This following lists probably aren’t ground-breaking news for many of you, but they are the foundation for much of our frugal food thinking so I think it would helpful if to share.
Each year the Environmental Working Group (EWG) publishes two lists called the Clean 15 and Dirty Dozen. They take the results of pesticide testing performed by the USDA Pesticide Testing Program, study the numbers that apply to the fruits and vegetables that consumers are most likely to purchase and then rank that produce based on the odds of being consistently contaminated with the greatest number of pesticides at the highest levels.
Their lists really are a great tool, and my family has aligned some of our shopping habits with their recommendations. However, there are a few things worth mentioning if we’re taking advice from pseudo-government (and possibly government) agencies. (These are the highlights from what they’ve published; read the full versions here and here.)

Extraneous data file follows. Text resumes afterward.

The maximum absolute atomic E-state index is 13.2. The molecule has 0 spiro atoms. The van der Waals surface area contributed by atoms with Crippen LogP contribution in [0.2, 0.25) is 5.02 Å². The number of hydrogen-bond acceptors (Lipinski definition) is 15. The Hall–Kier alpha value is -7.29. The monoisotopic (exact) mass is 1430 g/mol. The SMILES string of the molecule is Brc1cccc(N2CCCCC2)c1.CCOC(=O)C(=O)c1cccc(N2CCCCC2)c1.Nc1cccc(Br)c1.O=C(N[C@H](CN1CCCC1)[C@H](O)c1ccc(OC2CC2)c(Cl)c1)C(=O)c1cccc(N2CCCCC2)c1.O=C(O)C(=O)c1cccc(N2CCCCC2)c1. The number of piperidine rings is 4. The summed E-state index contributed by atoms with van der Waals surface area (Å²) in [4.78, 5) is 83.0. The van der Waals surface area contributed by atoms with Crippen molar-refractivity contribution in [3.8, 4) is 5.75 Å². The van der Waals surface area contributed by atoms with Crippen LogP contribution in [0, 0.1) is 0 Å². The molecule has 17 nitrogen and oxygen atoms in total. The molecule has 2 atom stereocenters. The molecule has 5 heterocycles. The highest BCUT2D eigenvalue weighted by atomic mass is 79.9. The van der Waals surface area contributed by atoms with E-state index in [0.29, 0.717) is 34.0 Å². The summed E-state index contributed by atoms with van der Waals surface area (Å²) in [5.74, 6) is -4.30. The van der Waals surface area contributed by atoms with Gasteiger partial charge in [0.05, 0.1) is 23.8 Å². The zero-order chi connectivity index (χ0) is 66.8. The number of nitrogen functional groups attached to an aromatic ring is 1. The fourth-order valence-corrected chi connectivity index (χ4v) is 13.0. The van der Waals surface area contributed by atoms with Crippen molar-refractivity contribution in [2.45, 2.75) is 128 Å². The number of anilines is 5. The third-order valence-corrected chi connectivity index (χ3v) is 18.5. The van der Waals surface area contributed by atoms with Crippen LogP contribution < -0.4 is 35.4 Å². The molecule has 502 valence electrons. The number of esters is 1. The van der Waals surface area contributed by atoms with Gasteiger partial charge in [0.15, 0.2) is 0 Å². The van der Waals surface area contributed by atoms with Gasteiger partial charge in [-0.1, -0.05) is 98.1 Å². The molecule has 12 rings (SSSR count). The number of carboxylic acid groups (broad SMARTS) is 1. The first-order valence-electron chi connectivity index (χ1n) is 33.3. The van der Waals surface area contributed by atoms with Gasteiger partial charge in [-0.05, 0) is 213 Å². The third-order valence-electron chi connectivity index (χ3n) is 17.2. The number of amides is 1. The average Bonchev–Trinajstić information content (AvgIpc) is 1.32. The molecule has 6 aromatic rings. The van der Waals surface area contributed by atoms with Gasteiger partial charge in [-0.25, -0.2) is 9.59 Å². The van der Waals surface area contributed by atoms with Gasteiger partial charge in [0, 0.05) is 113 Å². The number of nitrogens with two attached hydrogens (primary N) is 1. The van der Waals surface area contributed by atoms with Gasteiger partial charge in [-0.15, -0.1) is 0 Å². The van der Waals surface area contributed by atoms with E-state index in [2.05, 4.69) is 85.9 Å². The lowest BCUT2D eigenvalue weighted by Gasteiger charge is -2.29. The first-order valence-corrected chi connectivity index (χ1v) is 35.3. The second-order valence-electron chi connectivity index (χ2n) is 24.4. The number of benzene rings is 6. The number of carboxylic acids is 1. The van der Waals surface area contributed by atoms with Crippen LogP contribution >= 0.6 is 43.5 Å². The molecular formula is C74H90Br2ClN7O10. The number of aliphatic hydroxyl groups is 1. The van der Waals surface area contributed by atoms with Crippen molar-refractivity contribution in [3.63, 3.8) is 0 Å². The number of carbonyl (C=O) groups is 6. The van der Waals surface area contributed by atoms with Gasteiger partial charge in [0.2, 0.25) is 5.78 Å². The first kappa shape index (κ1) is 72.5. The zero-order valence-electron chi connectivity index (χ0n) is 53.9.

The testing is done by the USDA Pesticide Testing Program. The analysis is done by the EWG.
It’s important to distinguish between the two. The EWG studies the numbers and gives us a summary; the actual measuring and weighing and calculating is done by the USDA program.
The EWG aims to give us straight facts, unfiltered and unspun, so we can make healthier choices and enjoy a cleaner environment (taken from their site here). The USDA is the same organization that’s behind corn subsidies and a large driving force behind farmers turning to conventional practices (i.e. regularly using hormones and antibiotics) instead of traditional farming, just to stay afloat.